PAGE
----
Being John Malkovich (1999)
Released in 1999, the feature debut of both director Spike Jonze and writer Charlie Kaufman, Being John Malkovich serves not only as a commentary on the nature of celebrity in modern American culture, but also as an analysis of sexuality and self.
These themes exist in Kaufman’s other films (Eternal Sunshine of the Spotless Mind debates the role of memories in a person’s identity), but never has his writing been more overtly queer than in Being John Malkovich. While it is hard to discuss the plot without spoiling it, it can be noted that the characters are as queer and lively as the plot of the film itself.
The premise of the film is about Craig’s (played by a dishevelled John Cusack) entanglement in a love triangle with his distanced wife (Cameron Diaz) and his attractive co-worker (Catherine Keener) after discovering a tunnel in his office which leads inside the head of actor John Malkovich (played by himself). It’s magical realism to the extreme; bizarre, hilarious, and somewhat disturbing.
It presents a unique opportunity to present queer identities in their most pure and abstract. The transgender metaphor here is obvious, especially as a later plot arc involves a cis-gendered female character utilising the Malkovich portal in an attempt at sexual liberation in a man’s body. Kaufman’s later work, Synecdoche, New York, deals directly with transgender issues, featuring characters that utilise acting and theatre to transition over the course of the film.
Being John Malkovich blends absurd imagery and concepts with characters that feel relatable and moments that feel inevitable. The movie brings you into its world with such determination that viewing it feels like crawling into the head of Kaufman himself.
– Ryan Allen
‘Pride is hilarious and full of witty one liners, but then transitions into beautiful and poignant moments of powerful solidarity in the face of shared adversity’
THERE’S something so touching about Pride (2014). It’s the sort of film where you realise you are smiling and hadn’t even noticed. A combination of beautiful cinematography, carefully crafted by an artistic eye: vibrant colours, eighties outfits, the wealth of incredible characters – all recipes for a beautiful, one of a kind film.
Pride is hilarious and full of witty one liners, but then transitions into beautiful and poignant moments of powerful solidarity in the face of shared adversity – the need for friendship and finding a place you belong. It’s uplifting but real, funny, yet heartbreaking. There is a richness about each character, with so many storylines seamlessly weaved together. The depth in the multitude of personalities and backgrounds unite and lead to such touching encounters. An undercurrent of heartbreak runs throughout. Pride deals with the realities of life for the LGBTQ+ community in the 1980s in a realistic, tender way. It’s Bromley walking home in the half light, not realising what awaits him, his secrets laid bare on the kitchen table for all to see.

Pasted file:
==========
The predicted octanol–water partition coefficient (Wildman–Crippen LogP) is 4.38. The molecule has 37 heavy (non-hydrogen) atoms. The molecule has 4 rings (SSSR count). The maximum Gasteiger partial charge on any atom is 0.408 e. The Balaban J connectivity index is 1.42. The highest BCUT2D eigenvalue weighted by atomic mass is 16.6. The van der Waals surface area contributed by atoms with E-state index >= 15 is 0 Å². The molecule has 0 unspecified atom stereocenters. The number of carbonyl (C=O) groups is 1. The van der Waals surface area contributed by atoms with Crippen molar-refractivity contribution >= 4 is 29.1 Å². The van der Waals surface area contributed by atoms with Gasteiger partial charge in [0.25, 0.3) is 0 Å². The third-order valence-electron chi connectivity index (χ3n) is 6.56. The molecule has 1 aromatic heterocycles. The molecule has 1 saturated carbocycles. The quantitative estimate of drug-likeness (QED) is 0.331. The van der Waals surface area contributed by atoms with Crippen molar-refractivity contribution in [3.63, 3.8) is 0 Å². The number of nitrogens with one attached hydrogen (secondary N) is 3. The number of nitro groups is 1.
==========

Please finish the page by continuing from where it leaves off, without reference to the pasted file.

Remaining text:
Watching Pride several years on feels a little like coming home. It’s a reminder that sometimes, against all odds, change comes a little at a time in the most unexpected ways, and that hope is always on the horizon. It’s a film that encourages you to stand up, and “have some pride”, whoever you are. Perhaps that’s why it stirs so much nostalgia, a message every sixteen-year-old needed to hear. It’s the cry of Gethen: “I’m in Wales and I don’t have to pretend to be something I’m not”, to Jonathan encouraging Sian to do brave things with her life.
That beaten up yellow van, winding its way through those green hills, made history in so many ways.
– Lissy Webb
QUEER cinema in India is an underground phenomenon, one that is acknowledged, yet not spoken about in public for fear of breaking Section 377, the colonial law that criminalizes homosexuality. The treatment of LGBTQ+ people in India is a direct parallel to Indian queer cinema – trans hijras are forced into poverty, and those who identify as LGBTQ+ are tolerated, unless exposed as a member of the community. The film Aligarh tells the true story of one such exposure: the late Ramachandra Siras, a professor of poetry in the renowned Aligarh University outed for having a covert relationship with a male rickshaw driver.
Professor Siras, a sensitive man who loved poetry, had his house broken into and his personal life invaded by TV crews that filmed intimate moments with his lover. Yet instead of the film crews being arrested, Professor Siras was ousted from the university on grounds of “morality”, and a court case filed against him.
Technically, the film is beautiful. Wide Allahabad sunsets, open swathes of water, and almost romantic conversations between Bajpayee and Rajkummar Rao. Wide-angle shots are used to centre Bajpayee in a crowd, often highlighting the multitudes of dirty looks and sneers he received after he was outed. The dialogue is poetic, as Professor Siras’ own poetry is read out during montages.
The technical aspects emphasise the ugly subject matter: how the very visible, yet incredibly ignored, LGBTQ+ community in India is treated. The film was boycotted for its subject matter by the people whom would have benefitted the most by hearing it. As Professor Siras says, “how can you understand who a lover is, when you don’t understand love itself?”
– Neha Shaji, Features Editor